Before this I always thought “Wrath of Kahn” was a film that couldn’t be topped as far as Star Trek movies go. This one may not top it, but comes in a VERY close second. Highly recommended.




Image © Disney.

Disney does not have a great track record with L. Frank Baum’s Oz tales. Their “Return to Oz” had some cool visuals but disappointed me in many ways, including being too dark for the true spirit of Oz to emerge. I hadn’t heard much about this film other than that it was coming, despite being a longtime member of the “International Wizard of Oz Club.” I read one review Friday that seemed mixed, and one from a friend on Facebook that was pretty negative. I was torn about seeing it, but decided that I should. It’s an Oz film. I love Oz. How could I pass it by? So Ellen and I saw it this afternoon.

I went in not expecting too much, and came out feeling I had a good time. It’s billed as a prequel, telling how the man who became the Wizard of Oz got there. The story begins in Kansas in 1905, where we see Oscar Diggs performing his magic act in a small travelling carnival, and not getting along too well, except with the ladies. An angry husband who is also the show’s strong man wants Oscar’s head, but Diggs just manages to escape him in a hot air balloon. A tornado approaches…well, you get the idea. The opening is purposely subdued, black and white and square screen. As in the MGM classic film, it opens up when Oz Diggs arrives in the land with his name, launching dazzling 3D effects and vibrant colors. It’s almost overdone at first, but as the story unfolds, Oz and Oscar both steady down and become more appealing. I felt James Franco did fine in his role, starting out as a suave but uncaring con man, and being changed gradually by his circumstances.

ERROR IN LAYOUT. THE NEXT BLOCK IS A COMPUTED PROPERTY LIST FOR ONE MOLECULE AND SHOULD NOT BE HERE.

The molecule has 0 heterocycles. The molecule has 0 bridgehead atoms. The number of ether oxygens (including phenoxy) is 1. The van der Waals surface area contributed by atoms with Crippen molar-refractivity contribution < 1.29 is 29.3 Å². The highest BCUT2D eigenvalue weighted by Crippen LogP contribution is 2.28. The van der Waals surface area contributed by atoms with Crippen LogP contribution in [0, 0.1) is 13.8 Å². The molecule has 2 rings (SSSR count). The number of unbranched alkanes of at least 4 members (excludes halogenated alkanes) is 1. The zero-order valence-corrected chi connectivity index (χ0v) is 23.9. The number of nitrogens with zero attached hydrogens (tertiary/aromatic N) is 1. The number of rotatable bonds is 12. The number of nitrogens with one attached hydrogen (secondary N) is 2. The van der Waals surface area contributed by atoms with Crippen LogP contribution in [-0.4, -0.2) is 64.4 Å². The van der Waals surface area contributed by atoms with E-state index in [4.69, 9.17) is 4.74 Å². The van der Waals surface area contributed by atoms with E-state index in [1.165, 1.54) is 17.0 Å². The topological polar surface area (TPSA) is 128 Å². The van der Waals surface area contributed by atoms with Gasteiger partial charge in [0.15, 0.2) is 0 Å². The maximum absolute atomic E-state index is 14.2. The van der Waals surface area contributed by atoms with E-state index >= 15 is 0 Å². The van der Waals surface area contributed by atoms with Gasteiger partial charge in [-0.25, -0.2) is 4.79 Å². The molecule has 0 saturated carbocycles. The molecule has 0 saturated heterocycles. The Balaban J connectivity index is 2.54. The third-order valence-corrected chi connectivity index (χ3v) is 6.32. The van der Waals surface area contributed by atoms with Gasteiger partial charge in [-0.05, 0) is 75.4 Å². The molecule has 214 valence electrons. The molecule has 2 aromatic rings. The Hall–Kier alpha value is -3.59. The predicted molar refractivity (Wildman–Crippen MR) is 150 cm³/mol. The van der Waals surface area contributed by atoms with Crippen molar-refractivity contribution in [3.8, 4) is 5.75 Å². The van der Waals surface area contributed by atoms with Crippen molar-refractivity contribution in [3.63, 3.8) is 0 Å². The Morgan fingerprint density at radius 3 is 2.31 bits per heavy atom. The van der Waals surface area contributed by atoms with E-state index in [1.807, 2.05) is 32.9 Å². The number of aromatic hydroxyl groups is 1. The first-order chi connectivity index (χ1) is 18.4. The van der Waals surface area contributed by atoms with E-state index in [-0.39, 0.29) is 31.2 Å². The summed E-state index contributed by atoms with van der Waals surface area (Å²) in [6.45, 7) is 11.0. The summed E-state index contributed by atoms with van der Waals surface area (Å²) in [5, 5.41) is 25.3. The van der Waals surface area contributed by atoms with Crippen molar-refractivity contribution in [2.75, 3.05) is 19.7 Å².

Three witches form an important part of the cast. Only one is familiar at first glance, Glinda, but we meet her last. Before that there are two sisters. One, Theodora, meets Oscar when he first arrives, and helps get him to the Emerald City, where everyone proclaims him as the mighty Wizard who can help them defeat the Wicked Witch. Sister Evanora shows up there too, ostensibly to help, but with her own agenda. Glinda is the one pegged as Wicked in this story, or so Oscar is told as he’s sent off to look for her in the Dark Forest. Of the three actresses in these parts, I thought Michelle Williams was best as Glinda. Mila Kunis as Theodora was not convincing to me either in her original good witch state, or later after things go wrong for her. Rachel Weisz was okay as Evanora except for her British accent, which kept pulling me out of the performance.

There are two CGI characters that befriend Oscar, a flying monkey and a china doll. The monkey is clearly comic relief, and as such I thought worked well. Zach Braff, as his voice, made me laugh a few times, and acted as a good sidekick. The living china doll voiced by Joey King was meant to bring out Oscar’s soft side, and that worked okay, though it did slow things down too much at times. Fortunately there’s enough action and excitement elsewhere to make up for it.

This film could not attempt to get too close the the MGM film visually, they didn’t have the rights for that, but clearly its heart and center is much closer to that film than the books, though things were picked out of the books here and there. Other things were added not from either. There was nothing that I found troubling as an Oz fan, though. The payoff—where Oscar puts together his greatest con ever to take back the Emerald City—was a success in my eyes. In short, I liked the film, as did Ellen. Not a classic perhaps, but certainly an enjoyable journey to a magical place, and a few hours well spent.